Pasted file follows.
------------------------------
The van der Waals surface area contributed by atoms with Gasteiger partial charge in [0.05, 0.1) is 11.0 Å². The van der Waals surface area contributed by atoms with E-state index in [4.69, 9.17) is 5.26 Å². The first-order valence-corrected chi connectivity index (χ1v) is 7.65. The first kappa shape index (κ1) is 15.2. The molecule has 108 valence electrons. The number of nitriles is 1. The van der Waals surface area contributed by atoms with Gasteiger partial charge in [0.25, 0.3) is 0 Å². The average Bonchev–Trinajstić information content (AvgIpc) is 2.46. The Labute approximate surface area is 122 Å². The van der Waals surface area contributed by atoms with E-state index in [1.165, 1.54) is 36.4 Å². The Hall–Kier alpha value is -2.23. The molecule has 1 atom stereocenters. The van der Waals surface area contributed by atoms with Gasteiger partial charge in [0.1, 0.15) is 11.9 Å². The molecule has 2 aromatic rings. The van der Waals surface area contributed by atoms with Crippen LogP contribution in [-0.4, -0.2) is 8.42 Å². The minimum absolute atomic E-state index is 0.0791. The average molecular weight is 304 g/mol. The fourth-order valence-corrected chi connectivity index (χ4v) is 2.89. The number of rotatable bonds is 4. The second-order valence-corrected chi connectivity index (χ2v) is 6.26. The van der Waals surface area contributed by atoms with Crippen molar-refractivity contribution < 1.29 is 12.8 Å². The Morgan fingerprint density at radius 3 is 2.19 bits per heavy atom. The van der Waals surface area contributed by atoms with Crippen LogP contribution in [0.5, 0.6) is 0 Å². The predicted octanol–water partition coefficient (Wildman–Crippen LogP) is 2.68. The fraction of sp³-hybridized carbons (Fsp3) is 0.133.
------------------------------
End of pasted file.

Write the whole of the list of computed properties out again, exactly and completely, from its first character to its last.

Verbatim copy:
The van der Waals surface area contributed by atoms with Gasteiger partial charge in [0.05, 0.1) is 11.0 Å². The van der Waals surface area contributed by atoms with E-state index in [4.69, 9.17) is 5.26 Å². The first-order valence-corrected chi connectivity index (χ1v) is 7.65. The first kappa shape index (κ1) is 15.2. The molecule has 108 valence electrons. The number of nitriles is 1. The van der Waals surface area contributed by atoms with Gasteiger partial charge in [0.25, 0.3) is 0 Å². The average Bonchev–Trinajstić information content (AvgIpc) is 2.46. The Labute approximate surface area is 122 Å². The van der Waals surface area contributed by atoms with E-state index in [1.165, 1.54) is 36.4 Å². The Hall–Kier alpha value is -2.23. The molecule has 1 atom stereocenters. The van der Waals surface area contributed by atoms with Gasteiger partial charge in [0.1, 0.15) is 11.9 Å². The molecule has 2 aromatic rings. The van der Waals surface area contributed by atoms with Crippen LogP contribution in [-0.4, -0.2) is 8.42 Å². The minimum absolute atomic E-state index is 0.0791. The average molecular weight is 304 g/mol. The fourth-order valence-corrected chi connectivity index (χ4v) is 2.89. The number of rotatable bonds is 4. The second-order valence-corrected chi connectivity index (χ2v) is 6.26. The van der Waals surface area contributed by atoms with Crippen molar-refractivity contribution < 1.29 is 12.8 Å². The Morgan fingerprint density at radius 3 is 2.19 bits per heavy atom. The van der Waals surface area contributed by atoms with Crippen LogP contribution in [0.5, 0.6) is 0 Å². The predicted octanol–water partition coefficient (Wildman–Crippen LogP) is 2.68. The fraction of sp³-hybridized carbons (Fsp3) is 0.133.